One of the mysteries of the English language finally explained.
(of a material or membrane) allowing certain substances to pass through it but not others, especially allowing the passage of a solvent but not of certain solutes.
- ‘Graham found that the rate at which some substances, such as inorganic salts, pass through a semipermeable membrane is up to 50 times as great as the rate at which other substances, such as proteins, do so.’
- ‘Also, because of the different concentrations of calcium salts in a slab from one spot to the next, it's possible for semipermeable membrane effects to generate high water pressure in localized areas.’
- ‘If a U-shaped glass tube were divided in two by a semipermeable membrane and filled with two solutions the osmotic pressure could be shown.’
- ‘This absorbent dressing should be covered with a semipermeable dressing to provide a barrier to the shed virus.’
- ‘When health care workers are involved in patient care, they should cover their vaccination site with a semipermeable dressing and wear long-sleeved clothing to further reduce the risk of transmission.’
- ‘Diffusion of water across a semipermeable membrane such as the cell's plasma membrane is known as diffusion.’
- ‘The vascular endothelium forms a semipermeable membrane that controls blood-tissue exchange.’
- ‘According to the release, the severe brush-burn feeling can be avoided by using semipermeable dressings, which let moisture and air reach the skin.’
- ‘A semipermeable membrane allows small solvent molecules to pass through, but not the larger solute molecules.’
- ‘The particles do not pass through normal filter paper nor do they dialyze through a semipermeable membrane.’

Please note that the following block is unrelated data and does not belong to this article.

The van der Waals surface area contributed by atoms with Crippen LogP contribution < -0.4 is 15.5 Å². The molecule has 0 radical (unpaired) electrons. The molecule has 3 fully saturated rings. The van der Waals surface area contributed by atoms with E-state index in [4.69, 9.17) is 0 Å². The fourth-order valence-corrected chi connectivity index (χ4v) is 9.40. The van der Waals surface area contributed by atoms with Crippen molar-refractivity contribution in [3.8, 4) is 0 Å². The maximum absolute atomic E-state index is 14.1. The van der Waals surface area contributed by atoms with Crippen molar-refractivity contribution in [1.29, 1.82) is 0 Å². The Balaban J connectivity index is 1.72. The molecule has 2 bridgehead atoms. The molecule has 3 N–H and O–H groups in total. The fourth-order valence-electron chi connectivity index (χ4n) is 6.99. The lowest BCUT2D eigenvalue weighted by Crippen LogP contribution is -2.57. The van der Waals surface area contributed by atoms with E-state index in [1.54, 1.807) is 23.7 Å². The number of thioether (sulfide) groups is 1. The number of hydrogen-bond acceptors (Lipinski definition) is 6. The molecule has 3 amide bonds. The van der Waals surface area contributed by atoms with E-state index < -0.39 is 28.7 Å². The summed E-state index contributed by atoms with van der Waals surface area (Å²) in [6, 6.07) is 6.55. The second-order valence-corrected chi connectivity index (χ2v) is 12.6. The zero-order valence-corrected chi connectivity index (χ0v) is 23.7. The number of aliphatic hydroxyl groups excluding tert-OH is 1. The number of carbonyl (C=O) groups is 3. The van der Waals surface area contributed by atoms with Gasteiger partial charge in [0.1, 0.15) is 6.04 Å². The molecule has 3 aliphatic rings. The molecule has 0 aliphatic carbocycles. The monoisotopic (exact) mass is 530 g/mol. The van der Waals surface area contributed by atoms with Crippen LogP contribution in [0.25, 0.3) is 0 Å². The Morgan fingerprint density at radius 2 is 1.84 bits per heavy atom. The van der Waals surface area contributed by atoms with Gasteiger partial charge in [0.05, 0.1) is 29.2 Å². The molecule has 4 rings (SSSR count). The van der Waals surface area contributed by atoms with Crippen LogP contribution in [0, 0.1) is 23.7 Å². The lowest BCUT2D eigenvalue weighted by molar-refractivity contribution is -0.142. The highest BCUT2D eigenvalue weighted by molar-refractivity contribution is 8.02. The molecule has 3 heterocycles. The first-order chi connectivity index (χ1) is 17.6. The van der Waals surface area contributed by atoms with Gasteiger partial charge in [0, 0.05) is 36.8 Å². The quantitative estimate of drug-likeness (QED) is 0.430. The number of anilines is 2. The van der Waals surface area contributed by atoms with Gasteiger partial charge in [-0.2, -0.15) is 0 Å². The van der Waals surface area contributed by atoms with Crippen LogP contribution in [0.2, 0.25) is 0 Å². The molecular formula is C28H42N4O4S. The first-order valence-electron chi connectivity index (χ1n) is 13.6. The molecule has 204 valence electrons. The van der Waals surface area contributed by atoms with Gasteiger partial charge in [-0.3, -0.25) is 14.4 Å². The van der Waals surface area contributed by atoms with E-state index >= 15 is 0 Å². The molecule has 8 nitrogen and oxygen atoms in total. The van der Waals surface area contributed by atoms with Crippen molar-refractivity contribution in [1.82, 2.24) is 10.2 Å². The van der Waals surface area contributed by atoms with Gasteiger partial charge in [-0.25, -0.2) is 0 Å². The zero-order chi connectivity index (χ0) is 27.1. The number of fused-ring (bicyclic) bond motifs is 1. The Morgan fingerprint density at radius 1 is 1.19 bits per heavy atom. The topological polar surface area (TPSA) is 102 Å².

- ‘The semipermeable membrane at the probe tip allows exchange of soluble molecules between the probe and the surrounding tissue.’
- ‘In dialysis a solution is passed over a semipermeable membrane, allowing solutes up to a certain size (but not larger molecules) to diffuse across the membrane to a second solution.’
- ‘In addition, the membrane is semipermeable, allowing for fluid and gas exchange.’
- ‘The membrane is described as semipermeable because it allows water, but not dissolved substances, to cross it.’
- ‘In the reverse osmosis process, pressure is applied to water to force it through a semipermeable membrane.’
- ‘The passive movement of fluid through a semipermeable membrane from a region of lower solute concentration to a region of higher solute concentration.’
- ‘This can be provided by a number of commercially available special dressings, including semipermeable films, foams, hydrocolloids, and calcium alginate swabs.’
- ‘The analogy emerges that some hybrid zones act as semipermeable membranes that provide a conduit for gene flow at some loci and restrict it at others.’
- ‘With water potential in the plant at less than zero all the time, positive turgor is possible in cells only in the presence of solutes and the delineating semipermeable membrane backed by the mechanically strong wall.’
- ‘Membranes are semipermeable, highly selective barriers containing ion channels and pumps to modulate and maintain balance as required.’
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